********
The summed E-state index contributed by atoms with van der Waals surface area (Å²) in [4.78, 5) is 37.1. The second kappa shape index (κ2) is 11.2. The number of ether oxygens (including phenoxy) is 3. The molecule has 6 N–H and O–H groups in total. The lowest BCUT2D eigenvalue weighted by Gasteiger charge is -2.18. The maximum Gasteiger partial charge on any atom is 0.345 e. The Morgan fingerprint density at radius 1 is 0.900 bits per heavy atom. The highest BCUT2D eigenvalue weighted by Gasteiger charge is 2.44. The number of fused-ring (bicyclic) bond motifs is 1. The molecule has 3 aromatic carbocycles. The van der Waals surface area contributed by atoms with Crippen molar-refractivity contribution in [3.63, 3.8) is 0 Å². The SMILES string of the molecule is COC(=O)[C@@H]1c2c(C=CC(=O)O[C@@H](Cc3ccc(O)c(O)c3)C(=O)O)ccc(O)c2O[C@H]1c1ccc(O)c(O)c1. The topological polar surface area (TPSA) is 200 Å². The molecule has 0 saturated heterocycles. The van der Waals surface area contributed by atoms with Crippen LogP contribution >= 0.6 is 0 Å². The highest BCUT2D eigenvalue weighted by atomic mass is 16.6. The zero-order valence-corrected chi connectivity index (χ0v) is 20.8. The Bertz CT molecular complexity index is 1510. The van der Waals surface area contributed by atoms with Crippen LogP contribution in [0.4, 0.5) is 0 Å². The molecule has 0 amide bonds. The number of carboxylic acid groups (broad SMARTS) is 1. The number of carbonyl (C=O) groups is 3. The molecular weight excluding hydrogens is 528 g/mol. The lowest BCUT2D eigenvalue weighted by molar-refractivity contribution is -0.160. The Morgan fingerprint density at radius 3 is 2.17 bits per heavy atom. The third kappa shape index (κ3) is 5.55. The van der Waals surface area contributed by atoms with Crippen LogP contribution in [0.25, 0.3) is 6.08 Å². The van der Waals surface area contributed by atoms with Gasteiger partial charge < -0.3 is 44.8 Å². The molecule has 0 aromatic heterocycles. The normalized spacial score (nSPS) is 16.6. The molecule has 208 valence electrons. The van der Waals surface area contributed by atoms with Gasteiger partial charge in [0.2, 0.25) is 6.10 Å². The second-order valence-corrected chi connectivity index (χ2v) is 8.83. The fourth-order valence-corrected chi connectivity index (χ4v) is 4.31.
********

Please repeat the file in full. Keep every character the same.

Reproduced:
The summed E-state index contributed by atoms with van der Waals surface area (Å²) in [4.78, 5) is 37.1. The second kappa shape index (κ2) is 11.2. The number of ether oxygens (including phenoxy) is 3. The molecule has 6 N–H and O–H groups in total. The lowest BCUT2D eigenvalue weighted by Gasteiger charge is -2.18. The maximum Gasteiger partial charge on any atom is 0.345 e. The Morgan fingerprint density at radius 1 is 0.900 bits per heavy atom. The highest BCUT2D eigenvalue weighted by Gasteiger charge is 2.44. The number of fused-ring (bicyclic) bond motifs is 1. The molecule has 3 aromatic carbocycles. The van der Waals surface area contributed by atoms with Crippen molar-refractivity contribution in [3.63, 3.8) is 0 Å². The SMILES string of the molecule is COC(=O)[C@@H]1c2c(C=CC(=O)O[C@@H](Cc3ccc(O)c(O)c3)C(=O)O)ccc(O)c2O[C@H]1c1ccc(O)c(O)c1. The topological polar surface area (TPSA) is 200 Å². The molecule has 0 saturated heterocycles. The van der Waals surface area contributed by atoms with Crippen LogP contribution >= 0.6 is 0 Å². The highest BCUT2D eigenvalue weighted by atomic mass is 16.6. The zero-order valence-corrected chi connectivity index (χ0v) is 20.8. The Bertz CT molecular complexity index is 1510. The van der Waals surface area contributed by atoms with Crippen LogP contribution in [0.4, 0.5) is 0 Å². The molecule has 0 amide bonds. The number of carboxylic acid groups (broad SMARTS) is 1. The number of carbonyl (C=O) groups is 3. The molecular weight excluding hydrogens is 528 g/mol. The lowest BCUT2D eigenvalue weighted by molar-refractivity contribution is -0.160. The Morgan fingerprint density at radius 3 is 2.17 bits per heavy atom. The third kappa shape index (κ3) is 5.55. The van der Waals surface area contributed by atoms with Crippen LogP contribution in [0.25, 0.3) is 6.08 Å². The van der Waals surface area contributed by atoms with Gasteiger partial charge < -0.3 is 44.8 Å². The molecule has 0 aromatic heterocycles. The normalized spacial score (nSPS) is 16.6. The molecule has 208 valence electrons. The van der Waals surface area contributed by atoms with Gasteiger partial charge in [0.2, 0.25) is 6.10 Å². The second-order valence-corrected chi connectivity index (χ2v) is 8.83. The fourth-order valence-corrected chi connectivity index (χ4v) is 4.31.